I was not looking forward to today, October 17th, the day they legalized marijuana in Canada. Prior to today, almost everywhere I went, I smelled marijuana. This happened every day, every day, every day. If people were not smoking it, then they had just smoked it and smelled like a skunk. If I was smelling it almost everywhere when it was illegal, then I assumed I would smell it everywhere after they legalized it.
I never used to mind the smell of marijuana, but began to dislike it because I was smelling it almost everywhere every day, every day, every day. I also worried that it would show up in my blood if I did a drug test.
Did I worry about October 17th for nothing? I have gone almost everywhere today, and I have yet to smell marijuana. Unbelievable! It is Day One of legalized pot, and I have yet to smell it or see anyone smoking it. I cannot remember the last time I went an entire day without smelling marijuana or seeing people smoke it. How long will this last?
On October 17, 2018, Canada will legalize marijuana. Here’s a quote from the Liberal government’s election platform:
“To ensure that we keep marijuana out of the hands of children, and the profits out of the hands of criminals, we will legalize, regulate, and restrict access to marijuana.”
The government already regulates and restricts access to alcohol. Has this stopped underage drinking? Has this stopped people from profiting from the illegal sale of booze?
The government already regulates and restricts access to tobacco. Has this stopped underage smoking? Has this stopped people from profiting from the illegal sale of cigarettes.
Why doesn’t the government give the real reason for legalizing pot?
“We envy criminals who make lots of money from selling marijuana, and we want a piece of the action.”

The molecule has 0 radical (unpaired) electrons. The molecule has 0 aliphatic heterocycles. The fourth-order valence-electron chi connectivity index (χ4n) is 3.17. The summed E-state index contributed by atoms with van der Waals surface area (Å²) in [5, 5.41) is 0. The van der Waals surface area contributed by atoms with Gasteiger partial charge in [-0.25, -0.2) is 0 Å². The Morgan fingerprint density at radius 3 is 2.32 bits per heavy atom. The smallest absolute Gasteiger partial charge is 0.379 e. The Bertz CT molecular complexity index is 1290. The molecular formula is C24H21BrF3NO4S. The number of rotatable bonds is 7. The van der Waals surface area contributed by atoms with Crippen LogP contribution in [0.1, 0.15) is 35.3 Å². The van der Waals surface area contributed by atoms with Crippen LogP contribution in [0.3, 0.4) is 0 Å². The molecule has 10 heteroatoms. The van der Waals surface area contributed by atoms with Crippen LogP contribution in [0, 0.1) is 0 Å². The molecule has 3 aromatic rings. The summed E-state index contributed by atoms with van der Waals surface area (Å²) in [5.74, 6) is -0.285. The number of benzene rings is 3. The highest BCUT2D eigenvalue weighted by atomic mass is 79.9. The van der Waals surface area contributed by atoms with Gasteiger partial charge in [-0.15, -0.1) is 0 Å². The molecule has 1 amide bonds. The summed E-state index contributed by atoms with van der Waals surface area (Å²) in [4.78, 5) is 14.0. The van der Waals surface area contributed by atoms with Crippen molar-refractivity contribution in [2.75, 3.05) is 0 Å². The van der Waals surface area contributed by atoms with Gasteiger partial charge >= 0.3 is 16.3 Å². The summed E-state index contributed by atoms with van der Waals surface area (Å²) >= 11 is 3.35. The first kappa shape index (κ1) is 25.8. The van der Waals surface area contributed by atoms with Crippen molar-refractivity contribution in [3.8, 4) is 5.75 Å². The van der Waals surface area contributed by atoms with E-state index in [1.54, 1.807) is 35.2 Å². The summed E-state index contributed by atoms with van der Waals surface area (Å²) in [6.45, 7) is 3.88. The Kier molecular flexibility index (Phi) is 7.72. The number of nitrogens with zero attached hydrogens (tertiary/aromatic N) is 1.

If the government honestly believes that legalizing marijuana will keep it away from children and stop criminals from profiting, then smoke has clouded the government’s thinking.
Canada votes on October 19 for a prime minister and his ruling party. Prime Minister Stephen Harper announced the campaign on August 2. People are calling it the longest campaign in Canadian history. It’s only 78 days, but the average campaign, for the past 10 elections, is 46 days. If the average Canadian campaign is 46 days, and 78 days is long, then the campaign for president of the United States is an eternity.
Wars, elections, rapes, robberies, accidents and murders. The names change, but the stories stay the same.
In the Fall of 2014, Canada sent soldiers to Iraq. The Government called it a “non-combat mission.” The Government said that Canadian soldiers would “not engage in direct combat”; that Canadian soldiers were only there to advise Iraqi and Kurdish forces battling The Islamic State (ISIS).
Last week, a news report said that Canadian soldiers returned fire from ISIS fighters while with Iraqi troops on the front lines. The Government still insists that it is a “non-combat mission,” but that the situation on the ground has “evolved” since last fall.
Why don’t the Canadian troops get a megaphone and announce to ISIS fighters on the front lines, “Hey ISIS, don’t shoot at us! We’re only here to show these guys how to kill you. You can shoot at them after we’re finished. No hard feelings, eh?”
During World War I the government lied about what was really happening.
During World War II the government lied about what was really happening.
During the Vietnam War the government lied about what was really happening.
During the Gulf War the government lied about what was really happening.
During the Iraq War the government lied about what was really happening.
Now we are in another war–er–uh–pardon me–a “non-combat mission.” Is the government lying about it?
“All governments are run by liars and nothing they say should be believed.”
– I. F. Stone